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The other comic I picked up at Free Comic Book Day recently was the anticipated relaunch of Aphrodite IX. This is another book by Top Cow and features previously seen characters… but not by this reader. I am coming at this title with a fresh set of eyes, never having read its predecessors at all. That said, even though I have no background on this character, I have high expectations and hopes for Aphrodite IX partly to the quality of stories being turned out from Top Cow at every corner but also because of who is involved with the creation of this book.

And I will say this: I was not disappointed.

Matt Hawkins creates a tale here that starts from scratch. Do you need to know anything before picking up this issue? Absolutely not. (Which is good because I didn’t.) In most comics when you get an intro page that has text, it summarizes the last few issues to get new readers caught up. The same effect is done here in about 3 sentences – it sets the tone for what I should expect but gives nothing away. Instead, the story jumps right in and leaves the reader to discover what’s going on through the issue. The story takes place in a post-apocalyptic time, which places it completely separate from the rest of Top Cow’s offerings. There is no concrete connection indicating whether this story is in the future of the current Top Cow universe or completely disjoint of it; after reading the issue I could argue either scenario. I am leaning towards this being a future universe, though, not only because we know everything changed in the pages of Artifacts but also because of the ad within this issue for an upcoming issue of Cyber Force which has what appears to be Aphrodite V. (Remember – this book is Aphrodite IX.) When you see the ad side-by-side to the page itself, even though the imagery is by different artists you know it’s the same character. Regardless, Hawkins has gone a completely different route from what I mostly associate him with – pure science in the pages of Think Tank, also by Top Cow. It’s nice to see a writer have the ability to successfully pull off 2 different dynamics and pull them both off quite well. The characters here are well written and are very multi-dimensional; they aren’t your typical “Hey I survived the apocalypse and I would have gotten a t-shirt if any had survived the disaster” style – far too many of those stories have flat characters. You wouldn’t be disappointed as a result of this story.

So I’ve talked about Hawkins’ story. And it was a great story. But I’ll be honest – even if it wasn’t I’d be picking up the title just for Stjepan Sejic’s art. I discovered his work only recently in the pages of Artifacts and I was hooked. What he delivers is, without a doubt, gorgeous. The detail in the work, the emphasis that arises due to the painted work… I honestly cannot praise this guy’s artwork enough! And as this story has the fantasy elements within it, Sejic is definitely within his realm. (For those who have not picked up Ravine, a fantasy story plotted and artistically done by Sejic and then scripted by his colleague Ron Marz, you need to go find that book. If you’re into comics for the artwork alone you will most definitely not be disappointed.) With his style, you can tell who each character is by looking at them – there is no confusion. Not only that, but the detail on the dragon-like creatures is amazing, and the fact that he has a knack for hitting the right lighting points as well… Seeing just the silhouette when the sunlight is behind the character streaming in, with just a little bit of detail (you know, what you’d expect to see if you were shielding your own eyes and trying to look at something with a light source directly behind it)… Breathtaking.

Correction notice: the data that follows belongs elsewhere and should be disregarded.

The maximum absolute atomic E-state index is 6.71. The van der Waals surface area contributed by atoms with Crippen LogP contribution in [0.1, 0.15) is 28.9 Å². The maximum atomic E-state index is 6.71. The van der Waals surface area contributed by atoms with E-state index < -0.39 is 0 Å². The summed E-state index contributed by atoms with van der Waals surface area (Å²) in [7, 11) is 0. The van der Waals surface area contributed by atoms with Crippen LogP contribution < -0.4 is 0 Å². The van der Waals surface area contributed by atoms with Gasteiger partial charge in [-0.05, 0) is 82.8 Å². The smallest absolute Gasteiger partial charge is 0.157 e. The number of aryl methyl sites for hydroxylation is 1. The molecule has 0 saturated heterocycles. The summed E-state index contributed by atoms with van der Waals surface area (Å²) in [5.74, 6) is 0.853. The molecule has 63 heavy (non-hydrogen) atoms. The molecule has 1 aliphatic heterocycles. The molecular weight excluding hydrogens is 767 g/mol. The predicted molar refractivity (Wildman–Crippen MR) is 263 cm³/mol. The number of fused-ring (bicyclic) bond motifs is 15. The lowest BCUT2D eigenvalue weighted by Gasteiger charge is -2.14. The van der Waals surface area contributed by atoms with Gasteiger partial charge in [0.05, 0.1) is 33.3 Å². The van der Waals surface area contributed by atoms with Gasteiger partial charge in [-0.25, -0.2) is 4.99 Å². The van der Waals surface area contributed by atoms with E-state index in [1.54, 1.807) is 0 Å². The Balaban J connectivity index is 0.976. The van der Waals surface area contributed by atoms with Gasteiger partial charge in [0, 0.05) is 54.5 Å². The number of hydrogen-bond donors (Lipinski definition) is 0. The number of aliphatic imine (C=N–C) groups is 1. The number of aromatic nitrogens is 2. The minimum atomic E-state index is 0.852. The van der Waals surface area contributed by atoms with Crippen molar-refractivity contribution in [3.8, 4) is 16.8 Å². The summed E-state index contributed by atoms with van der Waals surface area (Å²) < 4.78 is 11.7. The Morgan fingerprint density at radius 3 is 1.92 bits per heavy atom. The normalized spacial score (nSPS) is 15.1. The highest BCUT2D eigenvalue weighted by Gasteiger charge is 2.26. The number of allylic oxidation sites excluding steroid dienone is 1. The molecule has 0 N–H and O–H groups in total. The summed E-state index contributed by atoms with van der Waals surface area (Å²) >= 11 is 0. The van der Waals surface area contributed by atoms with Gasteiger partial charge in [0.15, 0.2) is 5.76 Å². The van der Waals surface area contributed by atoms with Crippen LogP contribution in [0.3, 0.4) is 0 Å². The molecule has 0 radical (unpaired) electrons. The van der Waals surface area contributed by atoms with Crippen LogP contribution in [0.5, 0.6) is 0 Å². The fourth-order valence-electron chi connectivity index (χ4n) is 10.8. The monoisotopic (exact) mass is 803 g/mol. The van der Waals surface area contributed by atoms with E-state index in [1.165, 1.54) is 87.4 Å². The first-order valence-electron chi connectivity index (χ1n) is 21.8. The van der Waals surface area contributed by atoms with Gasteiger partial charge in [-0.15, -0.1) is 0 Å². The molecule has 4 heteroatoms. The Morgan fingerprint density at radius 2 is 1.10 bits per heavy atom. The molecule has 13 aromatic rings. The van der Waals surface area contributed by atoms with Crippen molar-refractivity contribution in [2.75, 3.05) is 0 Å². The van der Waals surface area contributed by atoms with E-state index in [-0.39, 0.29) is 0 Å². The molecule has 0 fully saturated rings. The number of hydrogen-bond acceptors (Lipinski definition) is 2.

OK, I’m done gushing. But I cannot say enough about the art and the story.

So what did I NOT like? 2 little things, and they are minor – so minor that I leave the rating still at a 5. First, the lettering. Now, it’s not the style of the lettering at all. This is not a knock against the letterist Troy Peteri at all. It’s more the fact that the bubbles surrounding the characters are too bright. “Well, of course they are,” you may say; “They are the words of a character!” And where I would normally agree with that, the darkness and the dismalness of some of the scenes are so impactful that the brightness of the word bubbles is too much. Even though the narrative captioning is in green – which makes sense; look at the main character’s hair and the decoration on her cheek – it’s still a tad bright for what we see in some of the pages.

The second thing was that this was a #1. I don’t mind what Marvel did and used their FCBD title as an entry point to their upcoming event; it was a prologue more than anything. I almost would have preferred this issue to be similar to that style and, although the issue is a prologue for the upcoming series, it’s most definitely to be continued in issue #2. I know many small comic shops have to be limited in what they order for FCBD and at my store I got the lost copy of this title. And the owner had to look to make sure he had some left after all. I think that many readers will be missing out on this first chapter in the story as a result, and I think that’s a shame. Yes, there’s always the trade, but hopefully Image and Top Cow will release this in a 2nd printing format, even if it costs the reader a few bucks. I was lucky enough to snag a copy; I know there are probably others out there who weren’t so lucky.

But as you can see… my dislikes are minor. If you can get a copy of this book, do it. Even if you don’t plan on picking up the series, get this issue. After reading it and taking in the visuals, I think you may change your mind and will plan on picking it up regularly.

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